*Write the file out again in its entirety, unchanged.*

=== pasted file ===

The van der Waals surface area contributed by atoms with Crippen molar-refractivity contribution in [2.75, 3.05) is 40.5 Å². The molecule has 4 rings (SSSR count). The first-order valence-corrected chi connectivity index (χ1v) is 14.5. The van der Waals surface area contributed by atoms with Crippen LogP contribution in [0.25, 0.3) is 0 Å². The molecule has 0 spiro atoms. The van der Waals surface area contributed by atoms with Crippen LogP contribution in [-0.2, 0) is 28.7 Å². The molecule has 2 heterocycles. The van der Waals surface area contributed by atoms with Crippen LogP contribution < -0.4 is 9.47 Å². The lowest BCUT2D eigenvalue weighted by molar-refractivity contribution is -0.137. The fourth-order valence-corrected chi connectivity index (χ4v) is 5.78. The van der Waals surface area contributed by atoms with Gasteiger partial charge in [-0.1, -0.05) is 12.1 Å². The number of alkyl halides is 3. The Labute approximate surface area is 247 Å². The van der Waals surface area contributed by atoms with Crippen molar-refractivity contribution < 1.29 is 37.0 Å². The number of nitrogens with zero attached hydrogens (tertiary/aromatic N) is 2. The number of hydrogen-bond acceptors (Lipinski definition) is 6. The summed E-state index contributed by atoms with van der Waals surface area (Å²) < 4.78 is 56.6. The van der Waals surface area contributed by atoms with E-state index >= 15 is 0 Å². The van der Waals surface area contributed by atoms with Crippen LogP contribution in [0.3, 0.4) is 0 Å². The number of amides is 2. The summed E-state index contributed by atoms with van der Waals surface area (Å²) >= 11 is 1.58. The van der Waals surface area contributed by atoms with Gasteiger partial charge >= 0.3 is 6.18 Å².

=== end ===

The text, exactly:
The van der Waals surface area contributed by atoms with Crippen molar-refractivity contribution in [2.75, 3.05) is 40.5 Å². The molecule has 4 rings (SSSR count). The first-order valence-corrected chi connectivity index (χ1v) is 14.5. The van der Waals surface area contributed by atoms with Crippen LogP contribution in [0.25, 0.3) is 0 Å². The molecule has 0 spiro atoms. The van der Waals surface area contributed by atoms with Crippen LogP contribution in [-0.2, 0) is 28.7 Å². The molecule has 2 heterocycles. The van der Waals surface area contributed by atoms with Crippen LogP contribution < -0.4 is 9.47 Å². The lowest BCUT2D eigenvalue weighted by molar-refractivity contribution is -0.137. The fourth-order valence-corrected chi connectivity index (χ4v) is 5.78. The van der Waals surface area contributed by atoms with Gasteiger partial charge in [-0.1, -0.05) is 12.1 Å². The number of alkyl halides is 3. The Labute approximate surface area is 247 Å². The van der Waals surface area contributed by atoms with Crippen molar-refractivity contribution < 1.29 is 37.0 Å². The number of nitrogens with zero attached hydrogens (tertiary/aromatic N) is 2. The number of hydrogen-bond acceptors (Lipinski definition) is 6. The summed E-state index contributed by atoms with van der Waals surface area (Å²) < 4.78 is 56.6. The van der Waals surface area contributed by atoms with E-state index >= 15 is 0 Å². The van der Waals surface area contributed by atoms with Crippen LogP contribution in [0.3, 0.4) is 0 Å². The number of amides is 2. The summed E-state index contributed by atoms with van der Waals surface area (Å²) >= 11 is 1.58. The van der Waals surface area contributed by atoms with Gasteiger partial charge >= 0.3 is 6.18 Å².